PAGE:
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Quail Eggs (c)2012

This week at la Domestique we celebrate Easter, and spring, with quail eggs as ingredient of the week! Green-tinted and tan, speckled with brown spots, quail eggs are tiny compared to chicken eggs. Some may call them fussy, but I prefer whimsical and fun. If you’ve never cooked with quail eggs, it’s time to try something new. Not as exotic as they may seem, quail eggs can be found at farmer’s markets and some grocery stores. For this week I picked up my quail eggs at the Asian market, Pacific Ocean Marketplace, in Broomfield, Colorado, where I can always count on an interesting selection of quail, duck, and chicken eggs. Tiny quail eggs have a flavor that’s milder than chicken eggs. The same rules apply to cooking and storing all eggs, which you can find by taking a look at my egg tips from last year. I learned something reading Darina Allen’s Forgotten Skills of Cooking, and it’s that quail eggs can keep for up to 6 weeks in the refrigerator before going bad. Store quail eggs in their carton pointy side down.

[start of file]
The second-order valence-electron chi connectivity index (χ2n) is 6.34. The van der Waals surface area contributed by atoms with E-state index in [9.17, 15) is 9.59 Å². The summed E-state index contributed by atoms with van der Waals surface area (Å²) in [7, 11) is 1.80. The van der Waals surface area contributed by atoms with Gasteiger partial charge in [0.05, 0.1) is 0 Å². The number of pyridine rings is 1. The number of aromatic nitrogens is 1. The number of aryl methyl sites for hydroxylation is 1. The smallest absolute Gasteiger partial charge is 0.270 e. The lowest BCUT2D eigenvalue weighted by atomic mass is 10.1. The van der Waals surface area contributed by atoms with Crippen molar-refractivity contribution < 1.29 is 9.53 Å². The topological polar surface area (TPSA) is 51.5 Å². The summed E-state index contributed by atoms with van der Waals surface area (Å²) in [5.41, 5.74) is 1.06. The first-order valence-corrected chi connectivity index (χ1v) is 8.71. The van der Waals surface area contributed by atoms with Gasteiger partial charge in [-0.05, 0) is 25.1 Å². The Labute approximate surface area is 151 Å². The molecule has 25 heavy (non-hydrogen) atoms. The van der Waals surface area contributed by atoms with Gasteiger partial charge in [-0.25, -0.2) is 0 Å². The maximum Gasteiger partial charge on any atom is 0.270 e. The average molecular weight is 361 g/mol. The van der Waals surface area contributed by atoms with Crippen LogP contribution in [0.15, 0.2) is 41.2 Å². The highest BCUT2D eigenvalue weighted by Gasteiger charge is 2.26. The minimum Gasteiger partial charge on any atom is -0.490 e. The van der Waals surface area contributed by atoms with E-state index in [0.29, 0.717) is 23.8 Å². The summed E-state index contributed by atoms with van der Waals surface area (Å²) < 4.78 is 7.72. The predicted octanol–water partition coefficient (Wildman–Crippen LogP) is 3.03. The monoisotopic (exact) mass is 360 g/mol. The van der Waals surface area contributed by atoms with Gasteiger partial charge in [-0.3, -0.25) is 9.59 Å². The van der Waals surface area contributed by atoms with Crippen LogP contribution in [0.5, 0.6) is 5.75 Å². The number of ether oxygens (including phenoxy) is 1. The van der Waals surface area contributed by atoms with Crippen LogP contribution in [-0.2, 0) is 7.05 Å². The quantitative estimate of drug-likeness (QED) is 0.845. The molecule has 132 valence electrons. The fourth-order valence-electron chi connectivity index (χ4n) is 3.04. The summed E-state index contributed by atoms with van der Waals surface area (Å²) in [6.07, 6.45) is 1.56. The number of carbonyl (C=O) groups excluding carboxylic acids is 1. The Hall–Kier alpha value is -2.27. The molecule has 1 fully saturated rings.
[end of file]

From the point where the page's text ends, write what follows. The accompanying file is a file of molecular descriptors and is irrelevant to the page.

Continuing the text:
Because of their small size, there are certain things quail eggs are suited for, like frying, poaching, or hard-boiling. Tomorrow is 10 Ways Tuesday, and I’ve got creative ideas for cooking with quail eggs during spring. I like how quail eggs add flavor and interest to a dish, without taking over the whole dish (like larger chicken eggs can). Since quail eggs have such a mild flavor, they needn’t be wasted in baking or omelets (you would need a lot of quail eggs for that). The beauty of cooking with quail eggs is that their uniqueness unleashes creativity. Enjoy them with child-like pleasure for breakfast, lunch, snacks, or supper. It’s a good reminder that cooking is fun and doesn’t have to be complicated.

Have you ever cooked with quail eggs? Share your tips in the comments section. Click Here.